I’m afraid of the pain, not only having to endure the pain of childbirth, again, but the pain of the unknown. The pain of your heart being multiplied again, of it being so small and vulnerable. The pain of possibly not developing correctly, the pain of complications, the pain of being ripped open and sewn back up, the pain of recovery, and the pain of sacrifice—sleep, sanity, and my very life. The pain of another life-long labor of love that is motherhood.

I’m afraid of losing my mind. Full-blown straight jacket crazy. I already feel like I’m going to lose it now, with four kids, and we are adding another one. I said that to my husband the other night as we sat on the couch, our kids running circles around the house and screaming as they darted past us with pieces of the train track in hand, probably about to chuck them at each other. He just pursed his lips and nodded slowly, methodically, and then he finally said, “well, if you do, we can’t afford to put you anywhere nice…”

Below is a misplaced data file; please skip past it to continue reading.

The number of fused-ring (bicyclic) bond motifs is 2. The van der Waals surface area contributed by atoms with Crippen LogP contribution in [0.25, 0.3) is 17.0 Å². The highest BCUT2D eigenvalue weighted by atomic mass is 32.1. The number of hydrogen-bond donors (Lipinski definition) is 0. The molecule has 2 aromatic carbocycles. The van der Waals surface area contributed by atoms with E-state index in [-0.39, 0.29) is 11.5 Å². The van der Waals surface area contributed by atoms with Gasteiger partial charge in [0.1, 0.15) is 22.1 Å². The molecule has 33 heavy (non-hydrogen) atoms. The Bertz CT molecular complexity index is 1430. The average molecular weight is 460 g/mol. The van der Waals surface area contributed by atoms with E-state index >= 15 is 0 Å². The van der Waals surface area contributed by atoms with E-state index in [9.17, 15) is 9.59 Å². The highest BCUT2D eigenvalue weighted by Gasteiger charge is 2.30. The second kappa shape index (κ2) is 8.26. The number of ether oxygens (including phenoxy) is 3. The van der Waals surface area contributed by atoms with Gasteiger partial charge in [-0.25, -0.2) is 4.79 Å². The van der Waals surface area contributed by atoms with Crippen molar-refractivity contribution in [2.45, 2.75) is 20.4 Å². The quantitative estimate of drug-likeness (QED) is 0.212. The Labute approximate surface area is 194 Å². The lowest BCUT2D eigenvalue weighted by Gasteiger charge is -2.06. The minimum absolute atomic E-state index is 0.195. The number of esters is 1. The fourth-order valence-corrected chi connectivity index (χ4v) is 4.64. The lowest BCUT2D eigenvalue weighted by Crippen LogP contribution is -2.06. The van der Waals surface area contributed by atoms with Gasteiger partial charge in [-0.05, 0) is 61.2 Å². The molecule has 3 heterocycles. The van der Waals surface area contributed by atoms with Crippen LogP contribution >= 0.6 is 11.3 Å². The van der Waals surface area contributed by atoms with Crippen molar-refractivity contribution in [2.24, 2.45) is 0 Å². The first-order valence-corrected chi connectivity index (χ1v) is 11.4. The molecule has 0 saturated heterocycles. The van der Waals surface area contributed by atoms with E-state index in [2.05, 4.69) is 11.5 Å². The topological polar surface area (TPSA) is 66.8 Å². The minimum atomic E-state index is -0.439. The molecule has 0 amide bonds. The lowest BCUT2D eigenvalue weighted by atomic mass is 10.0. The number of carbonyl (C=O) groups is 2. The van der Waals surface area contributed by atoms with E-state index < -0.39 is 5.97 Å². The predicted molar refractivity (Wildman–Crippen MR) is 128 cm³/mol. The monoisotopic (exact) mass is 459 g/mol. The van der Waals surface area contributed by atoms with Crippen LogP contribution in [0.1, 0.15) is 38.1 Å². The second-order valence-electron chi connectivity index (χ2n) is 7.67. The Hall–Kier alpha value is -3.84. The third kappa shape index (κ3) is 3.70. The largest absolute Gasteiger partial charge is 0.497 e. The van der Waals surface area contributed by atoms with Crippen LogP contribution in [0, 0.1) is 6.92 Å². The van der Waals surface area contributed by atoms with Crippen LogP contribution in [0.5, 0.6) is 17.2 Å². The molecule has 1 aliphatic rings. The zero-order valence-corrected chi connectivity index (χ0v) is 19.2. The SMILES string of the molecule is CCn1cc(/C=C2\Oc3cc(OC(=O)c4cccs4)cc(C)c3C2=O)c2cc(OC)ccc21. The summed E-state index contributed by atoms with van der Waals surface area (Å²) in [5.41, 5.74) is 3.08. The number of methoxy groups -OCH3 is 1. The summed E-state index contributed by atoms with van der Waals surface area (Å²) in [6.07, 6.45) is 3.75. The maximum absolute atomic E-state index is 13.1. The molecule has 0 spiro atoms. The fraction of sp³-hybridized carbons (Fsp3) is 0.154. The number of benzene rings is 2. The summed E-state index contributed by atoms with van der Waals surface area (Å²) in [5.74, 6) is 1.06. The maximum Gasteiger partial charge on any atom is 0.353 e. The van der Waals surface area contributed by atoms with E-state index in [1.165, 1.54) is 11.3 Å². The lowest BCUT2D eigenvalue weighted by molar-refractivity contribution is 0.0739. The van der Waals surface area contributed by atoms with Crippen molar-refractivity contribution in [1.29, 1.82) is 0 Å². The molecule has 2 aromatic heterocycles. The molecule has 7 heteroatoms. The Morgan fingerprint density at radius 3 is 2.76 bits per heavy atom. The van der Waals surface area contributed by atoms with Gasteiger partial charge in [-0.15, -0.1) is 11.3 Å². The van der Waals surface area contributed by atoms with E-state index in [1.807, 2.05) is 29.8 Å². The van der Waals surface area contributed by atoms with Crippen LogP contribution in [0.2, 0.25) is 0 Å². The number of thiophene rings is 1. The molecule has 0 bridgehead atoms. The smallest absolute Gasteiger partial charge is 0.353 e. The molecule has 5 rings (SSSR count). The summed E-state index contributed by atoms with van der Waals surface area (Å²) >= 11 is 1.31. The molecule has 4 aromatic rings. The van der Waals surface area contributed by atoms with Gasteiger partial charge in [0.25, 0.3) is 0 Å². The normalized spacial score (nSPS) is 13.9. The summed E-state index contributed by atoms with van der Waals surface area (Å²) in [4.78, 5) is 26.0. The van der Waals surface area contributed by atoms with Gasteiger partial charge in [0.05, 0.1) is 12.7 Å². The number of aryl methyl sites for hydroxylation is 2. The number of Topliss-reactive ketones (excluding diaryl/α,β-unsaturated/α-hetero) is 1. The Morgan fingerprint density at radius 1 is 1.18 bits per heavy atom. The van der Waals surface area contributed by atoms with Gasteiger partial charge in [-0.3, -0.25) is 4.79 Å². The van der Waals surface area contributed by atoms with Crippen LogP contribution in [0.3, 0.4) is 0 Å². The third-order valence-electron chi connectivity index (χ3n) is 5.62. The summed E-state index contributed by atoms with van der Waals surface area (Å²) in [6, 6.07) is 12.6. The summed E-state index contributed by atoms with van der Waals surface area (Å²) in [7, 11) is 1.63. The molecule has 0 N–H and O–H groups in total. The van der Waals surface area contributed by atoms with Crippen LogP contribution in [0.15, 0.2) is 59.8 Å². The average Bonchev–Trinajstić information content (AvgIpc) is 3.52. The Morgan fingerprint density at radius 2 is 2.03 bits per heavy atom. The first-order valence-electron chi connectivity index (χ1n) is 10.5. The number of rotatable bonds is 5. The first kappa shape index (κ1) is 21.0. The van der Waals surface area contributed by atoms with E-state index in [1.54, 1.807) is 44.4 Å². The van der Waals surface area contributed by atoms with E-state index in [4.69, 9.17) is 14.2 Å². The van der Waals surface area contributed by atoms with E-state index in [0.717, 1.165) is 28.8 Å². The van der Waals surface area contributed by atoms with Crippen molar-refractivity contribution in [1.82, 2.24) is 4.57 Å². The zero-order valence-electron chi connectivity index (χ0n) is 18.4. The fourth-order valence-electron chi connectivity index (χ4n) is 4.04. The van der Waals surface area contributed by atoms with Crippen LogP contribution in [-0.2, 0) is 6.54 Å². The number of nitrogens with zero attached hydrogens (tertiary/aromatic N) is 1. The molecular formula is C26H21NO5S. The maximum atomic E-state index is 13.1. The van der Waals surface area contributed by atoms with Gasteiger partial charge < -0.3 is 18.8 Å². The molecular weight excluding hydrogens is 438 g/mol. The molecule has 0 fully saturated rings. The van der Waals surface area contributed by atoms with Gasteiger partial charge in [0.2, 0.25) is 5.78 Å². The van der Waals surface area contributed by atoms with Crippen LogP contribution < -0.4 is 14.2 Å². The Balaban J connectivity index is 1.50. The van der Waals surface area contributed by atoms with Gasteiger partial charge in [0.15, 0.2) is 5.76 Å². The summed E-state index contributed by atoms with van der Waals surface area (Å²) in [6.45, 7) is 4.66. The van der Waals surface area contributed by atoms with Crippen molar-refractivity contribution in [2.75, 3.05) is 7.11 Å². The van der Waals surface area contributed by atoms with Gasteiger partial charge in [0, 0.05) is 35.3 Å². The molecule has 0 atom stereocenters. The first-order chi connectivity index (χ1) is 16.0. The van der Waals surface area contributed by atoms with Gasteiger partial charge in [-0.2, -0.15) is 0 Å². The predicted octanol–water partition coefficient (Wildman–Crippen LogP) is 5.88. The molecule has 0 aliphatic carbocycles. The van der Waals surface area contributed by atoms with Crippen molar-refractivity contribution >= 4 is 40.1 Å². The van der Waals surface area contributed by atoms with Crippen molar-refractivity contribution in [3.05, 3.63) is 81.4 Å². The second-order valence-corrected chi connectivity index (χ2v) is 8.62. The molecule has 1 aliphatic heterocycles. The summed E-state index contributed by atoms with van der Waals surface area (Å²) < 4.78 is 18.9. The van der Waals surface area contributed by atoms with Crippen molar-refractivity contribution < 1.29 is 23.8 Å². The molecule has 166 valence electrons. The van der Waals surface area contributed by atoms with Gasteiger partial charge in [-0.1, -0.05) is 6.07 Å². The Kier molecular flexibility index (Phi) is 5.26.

So the county psych ward it is. Lock me up and call me Clementine.

Anne Lamott says, “when a child comes out of your body, it arrives with about a fifth of your brain clutched in its little hand, like those babies born clutching IUDs.” So basically, seeing as how this is baby number 5, I’m officially screwed. There will be nothing left. If you should need anything from me that requires my mental faculties being intact, ask quick. Your time is limited.

Then there’s the family reactions. The fact that most of them thought four was plenty… The comments that will surely come, like “haven’t you guys figured out how this works yet?” Well, yes, we have. Quite well, as a matter of fact, and that’s part of the problem. I can’t keep him off of me. That’s what I’m going to start saying to people, anyhow. Maybe that will shut them up.